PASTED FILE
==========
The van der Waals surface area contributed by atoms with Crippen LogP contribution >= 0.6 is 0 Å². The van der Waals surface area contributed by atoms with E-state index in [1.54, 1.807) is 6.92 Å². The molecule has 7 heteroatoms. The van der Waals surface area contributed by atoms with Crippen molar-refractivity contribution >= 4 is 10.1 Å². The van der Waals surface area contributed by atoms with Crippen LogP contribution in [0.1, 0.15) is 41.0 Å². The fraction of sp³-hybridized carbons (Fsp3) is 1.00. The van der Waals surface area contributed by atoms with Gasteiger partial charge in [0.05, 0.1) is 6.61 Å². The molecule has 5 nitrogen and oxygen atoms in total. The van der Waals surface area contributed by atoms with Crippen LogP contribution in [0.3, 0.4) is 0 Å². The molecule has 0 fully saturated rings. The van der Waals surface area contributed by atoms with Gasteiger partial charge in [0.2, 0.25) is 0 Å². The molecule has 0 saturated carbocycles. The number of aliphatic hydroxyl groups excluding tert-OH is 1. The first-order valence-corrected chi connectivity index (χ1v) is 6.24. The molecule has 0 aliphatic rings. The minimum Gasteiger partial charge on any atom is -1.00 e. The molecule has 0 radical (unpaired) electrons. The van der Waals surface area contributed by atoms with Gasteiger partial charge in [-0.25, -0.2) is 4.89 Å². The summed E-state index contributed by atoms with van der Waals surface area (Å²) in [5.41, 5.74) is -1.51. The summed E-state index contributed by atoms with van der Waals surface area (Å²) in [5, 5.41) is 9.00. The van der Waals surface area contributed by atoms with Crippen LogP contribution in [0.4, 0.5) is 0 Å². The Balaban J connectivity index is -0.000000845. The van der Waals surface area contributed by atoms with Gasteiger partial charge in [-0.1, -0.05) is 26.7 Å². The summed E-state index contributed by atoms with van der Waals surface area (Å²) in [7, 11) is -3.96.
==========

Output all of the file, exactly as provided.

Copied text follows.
The van der Waals surface area contributed by atoms with Crippen LogP contribution >= 0.6 is 0 Å². The van der Waals surface area contributed by atoms with E-state index in [1.54, 1.807) is 6.92 Å². The molecule has 7 heteroatoms. The van der Waals surface area contributed by atoms with Crippen molar-refractivity contribution >= 4 is 10.1 Å². The van der Waals surface area contributed by atoms with Crippen LogP contribution in [0.1, 0.15) is 41.0 Å². The fraction of sp³-hybridized carbons (Fsp3) is 1.00. The van der Waals surface area contributed by atoms with Gasteiger partial charge in [0.05, 0.1) is 6.61 Å². The molecule has 5 nitrogen and oxygen atoms in total. The van der Waals surface area contributed by atoms with Crippen LogP contribution in [0.3, 0.4) is 0 Å². The molecule has 0 fully saturated rings. The van der Waals surface area contributed by atoms with Gasteiger partial charge in [0.2, 0.25) is 0 Å². The molecule has 0 saturated carbocycles. The number of aliphatic hydroxyl groups excluding tert-OH is 1. The first-order valence-corrected chi connectivity index (χ1v) is 6.24. The molecule has 0 aliphatic rings. The minimum Gasteiger partial charge on any atom is -1.00 e. The molecule has 0 radical (unpaired) electrons. The van der Waals surface area contributed by atoms with Gasteiger partial charge in [-0.25, -0.2) is 4.89 Å². The summed E-state index contributed by atoms with van der Waals surface area (Å²) in [5.41, 5.74) is -1.51. The summed E-state index contributed by atoms with van der Waals surface area (Å²) in [5, 5.41) is 9.00. The van der Waals surface area contributed by atoms with Crippen LogP contribution in [0.4, 0.5) is 0 Å². The Balaban J connectivity index is -0.000000845. The van der Waals surface area contributed by atoms with Gasteiger partial charge in [-0.1, -0.05) is 26.7 Å². The summed E-state index contributed by atoms with van der Waals surface area (Å²) in [7, 11) is -3.96.